From this, we see that a custom object called RemoteMessage is being sent across the wire as part of remoting. (Of course, we would need to have a class on the server that would implement this interface and a client calling that object—but we will not focus on those aspects because the focus is to explain this feature using the custom object that is being used in remoting.)

Let's assume the RemoteMessage class has two. The detailed implementation of the class is shown in Listing 1.

In a later revision of the same class, we decide to add a new property, which we'll call MyNewProperty. In the normal scenario, remoting would fail because the object being remoted has undergone change, in terms of a new property being added to it. In order to overcome this issue, we use the OptionalField attribute; this is shown in Listing 2.

By adding the attribute, we have solved the problem for the client, which is only aware of the previous version. However, there are still some issues on the server because the data that was to be present in MyNewProperty is still missing. In order to handle this situation on the server, we make use of the other four methods with their corresponding attributes discussed earlier. The complete class now looks like Listing 3 (available at http://www.cuj.com/code/).

The four methods along with the attributes act as hooks where we can set the default value for the data. In the aforementioned sample, we have used the DeSerializing and the DeSerialized methods. In the DeSerializing method, we set an initialization value of "NotSpecified" to the newly added property. If the client actually supplied data, the initialization value would get overwritten by the data supplied by the client; if not, the value would still remain. After deserializing, the flow proceeds to the DeSerialized method. Here we compare values, and if the data has not been specified, we set the default value. (We can determine this by looking at the value of the property—if it is the same as the initialization value specified in the DeSerializing method, it implies that a value was not supplied.) This enables processing on the server side to proceed without any errors.

Binary Serialization for the Dataset Class

Binary Serialization is a much awaited enhancement to the Dataset class. In Version 1.0/1.1, the Dataset class was serializable but only supported XML format of serialization, irrespective of whether the formatter used was a binary formatter or a SOAP formatter. XML formatting, while more readable, takes up much more bandwidth than binary formatting.

A more efficient mechanism of serialization can be achieved by means of a simple property setting on the Dataset object. Dataset now exposes a property by the name RemotingFormat, which represents the serialization format to be used when the Dataset object participates in .NET Remoting. This can be set to either Xml or Binary. The default value is Xml. The following code snippet demonstrates this feature:

DataSet dsetData = new DataSet();
dsetData.RemotingFormat = SerializationFormat.Binary;

Support for Generic Types

.NET Framework 2.0 supports generics, and it is possible for generic types to participate in .NET Remoting. This is not supported on the SOAPFormatter—Microsoft is considering deprecating the SOAPFormatter; hence, remoting for generic types is supported only on the binary formatter.

Future Directions

The future of .NET Remoting technology itself has been questioned recently because Microsoft has announced that with the next wave of technologies (which Microsoft has termed "Longhorn" and is now officially called "Vista") the communication mechanism will be based on a new technology called "Windows Communication Foundation" (WCF), which is also known as "Indigo." So, does .NET Remoting have a future?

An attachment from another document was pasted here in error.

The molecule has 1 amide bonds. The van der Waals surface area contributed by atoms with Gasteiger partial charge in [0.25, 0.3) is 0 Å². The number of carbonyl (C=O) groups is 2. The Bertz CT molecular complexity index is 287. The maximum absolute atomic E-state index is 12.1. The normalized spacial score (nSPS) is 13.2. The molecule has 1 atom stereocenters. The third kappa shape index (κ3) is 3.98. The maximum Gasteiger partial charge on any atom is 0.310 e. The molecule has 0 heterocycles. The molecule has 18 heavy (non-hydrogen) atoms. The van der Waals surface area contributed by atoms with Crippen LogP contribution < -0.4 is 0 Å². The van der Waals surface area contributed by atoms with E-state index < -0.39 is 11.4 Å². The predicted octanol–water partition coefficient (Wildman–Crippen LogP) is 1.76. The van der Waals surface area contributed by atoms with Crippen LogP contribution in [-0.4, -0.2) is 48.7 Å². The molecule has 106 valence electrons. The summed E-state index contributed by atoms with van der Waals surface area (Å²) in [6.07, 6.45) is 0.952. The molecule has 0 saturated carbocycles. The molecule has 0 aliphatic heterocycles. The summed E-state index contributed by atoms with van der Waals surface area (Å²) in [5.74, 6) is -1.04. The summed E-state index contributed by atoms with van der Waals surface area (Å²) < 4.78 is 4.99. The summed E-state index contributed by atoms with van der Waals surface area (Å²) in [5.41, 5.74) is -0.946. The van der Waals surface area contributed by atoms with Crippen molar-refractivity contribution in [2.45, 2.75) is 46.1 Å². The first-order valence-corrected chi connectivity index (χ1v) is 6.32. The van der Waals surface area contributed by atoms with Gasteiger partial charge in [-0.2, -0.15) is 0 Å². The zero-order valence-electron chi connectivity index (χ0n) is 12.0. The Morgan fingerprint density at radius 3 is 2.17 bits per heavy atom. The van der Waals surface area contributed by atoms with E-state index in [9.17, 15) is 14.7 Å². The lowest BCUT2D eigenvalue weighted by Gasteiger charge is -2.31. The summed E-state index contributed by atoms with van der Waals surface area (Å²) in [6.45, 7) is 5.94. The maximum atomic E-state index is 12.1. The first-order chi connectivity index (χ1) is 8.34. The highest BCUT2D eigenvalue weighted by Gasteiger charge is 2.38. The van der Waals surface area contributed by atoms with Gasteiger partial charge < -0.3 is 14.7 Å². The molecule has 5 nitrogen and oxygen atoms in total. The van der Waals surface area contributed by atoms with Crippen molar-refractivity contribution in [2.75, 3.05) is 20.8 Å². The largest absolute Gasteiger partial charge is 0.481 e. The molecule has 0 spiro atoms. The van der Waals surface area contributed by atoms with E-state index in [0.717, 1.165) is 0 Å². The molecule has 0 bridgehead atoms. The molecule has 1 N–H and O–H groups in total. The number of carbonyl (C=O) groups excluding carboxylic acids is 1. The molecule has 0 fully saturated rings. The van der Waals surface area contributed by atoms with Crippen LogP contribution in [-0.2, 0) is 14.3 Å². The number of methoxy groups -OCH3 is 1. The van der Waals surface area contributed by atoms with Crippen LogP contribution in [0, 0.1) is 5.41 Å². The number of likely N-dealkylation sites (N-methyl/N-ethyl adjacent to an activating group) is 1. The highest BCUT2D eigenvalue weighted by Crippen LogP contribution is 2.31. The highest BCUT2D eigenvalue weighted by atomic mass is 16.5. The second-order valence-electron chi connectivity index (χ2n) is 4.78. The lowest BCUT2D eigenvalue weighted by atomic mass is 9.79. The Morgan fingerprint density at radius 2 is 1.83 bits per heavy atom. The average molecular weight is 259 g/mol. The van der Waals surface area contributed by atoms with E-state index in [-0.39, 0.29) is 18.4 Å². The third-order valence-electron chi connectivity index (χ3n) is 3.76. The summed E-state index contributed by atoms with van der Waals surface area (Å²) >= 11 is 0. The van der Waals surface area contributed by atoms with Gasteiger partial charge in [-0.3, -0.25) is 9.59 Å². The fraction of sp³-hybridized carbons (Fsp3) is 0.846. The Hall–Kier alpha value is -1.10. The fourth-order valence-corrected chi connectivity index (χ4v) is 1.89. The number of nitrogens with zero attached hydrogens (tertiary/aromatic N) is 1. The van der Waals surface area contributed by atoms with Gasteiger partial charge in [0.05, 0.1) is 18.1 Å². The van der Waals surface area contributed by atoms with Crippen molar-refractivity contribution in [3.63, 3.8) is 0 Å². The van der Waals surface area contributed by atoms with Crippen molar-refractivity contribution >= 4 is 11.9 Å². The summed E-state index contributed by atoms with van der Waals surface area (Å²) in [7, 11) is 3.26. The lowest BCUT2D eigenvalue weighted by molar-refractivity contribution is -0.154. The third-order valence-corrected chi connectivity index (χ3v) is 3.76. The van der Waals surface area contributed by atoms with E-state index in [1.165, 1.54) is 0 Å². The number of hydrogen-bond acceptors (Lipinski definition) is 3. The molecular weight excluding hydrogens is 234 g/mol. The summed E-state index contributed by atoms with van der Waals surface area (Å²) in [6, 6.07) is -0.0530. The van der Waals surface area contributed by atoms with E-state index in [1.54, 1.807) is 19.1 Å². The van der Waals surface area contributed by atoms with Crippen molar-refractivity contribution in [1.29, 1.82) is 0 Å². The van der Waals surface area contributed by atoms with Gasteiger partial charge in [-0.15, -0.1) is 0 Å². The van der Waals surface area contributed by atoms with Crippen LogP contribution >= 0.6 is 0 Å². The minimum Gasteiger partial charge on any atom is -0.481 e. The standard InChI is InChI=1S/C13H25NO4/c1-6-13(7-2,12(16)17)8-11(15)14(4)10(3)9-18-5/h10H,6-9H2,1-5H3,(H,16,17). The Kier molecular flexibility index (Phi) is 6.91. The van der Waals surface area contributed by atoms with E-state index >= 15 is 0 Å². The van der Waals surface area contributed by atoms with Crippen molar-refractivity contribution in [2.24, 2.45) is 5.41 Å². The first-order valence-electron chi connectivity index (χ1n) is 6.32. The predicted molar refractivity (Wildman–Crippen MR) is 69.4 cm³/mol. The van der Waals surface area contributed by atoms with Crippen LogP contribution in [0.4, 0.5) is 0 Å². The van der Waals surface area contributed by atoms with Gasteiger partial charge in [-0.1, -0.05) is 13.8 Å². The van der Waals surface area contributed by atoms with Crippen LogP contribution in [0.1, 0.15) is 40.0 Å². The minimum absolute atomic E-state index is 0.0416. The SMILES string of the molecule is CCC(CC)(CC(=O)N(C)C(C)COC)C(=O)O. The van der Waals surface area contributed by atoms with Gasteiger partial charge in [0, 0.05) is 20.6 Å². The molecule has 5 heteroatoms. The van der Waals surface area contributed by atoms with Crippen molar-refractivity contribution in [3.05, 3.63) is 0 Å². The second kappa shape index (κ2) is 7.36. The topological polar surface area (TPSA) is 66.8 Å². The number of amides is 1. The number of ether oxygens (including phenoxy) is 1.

The answer to this is "Yes," but it could possibly be a short future. The best practice for now is to use .NET Remoting only if the scenario warrants its usage, but otherwise, to make use of web services. This is because migrating applications based on web services to WCF will be much simpler than migrating those based on .NET Remoting. Also, beyond .NET Framework 2.0, Microsoft does not intend to make new feature additions to the .NET Remoting subsystem, but the technology as such will still be supported. This means that the de facto option for communication will be WCF.

Windows Communication Foundation is a communication subsystem that enables distributed applications to communicate using a unified messaging system and will be introduced as a new namespace called System.Messaging. This technology will be made available as an add-on to Windows XP and Windows Server 2003. The official statement from Microsoft says ".NET Remoting will be deprecated once WCF is released."

So, the advice for now is, if you already have a heavy investment in .NET Remoting in a Version 1.0/1.1 application, then upgrading to .NET Framework 2.0 will make it possible to utilize a set of new features that can be added very easily to the existing application.

Additionally, .NET Remoting will remain the de facto standard for cross-application domain communication within the same process. In fact, the .NET Framework also makes use of .NET Remoting internally whenever there is a need for cross-application domain communication.

However, if you are building a new application, then .NET Remoting is recommended only if you intend to make use of custom transports or custom wire formats, as the channel and message infrastructures provided by the Remoting subsystem can be extended and customized. In such scenarios, it is strongly recommended to wrap the communication layer separately as a pluggable component that can be replaced in its entirety when the new WCF-based technologies arrive.

Useful Links

Visual Studio 2005 Launch Date; http://www.microsoft.com/presspass/ press/2005/jun05/TechEd2005Day2PR.mspx.

Visual Sutdio 2005 Beta 2 Go-Live License; http://lab.msdn .microsoft.com/vs2005/golive/.

Visual Studio 2005 update from Somasegar; http://blogs.msdn.com/ somasegar/archive/2005/08/22/451026.aspx.

CUJ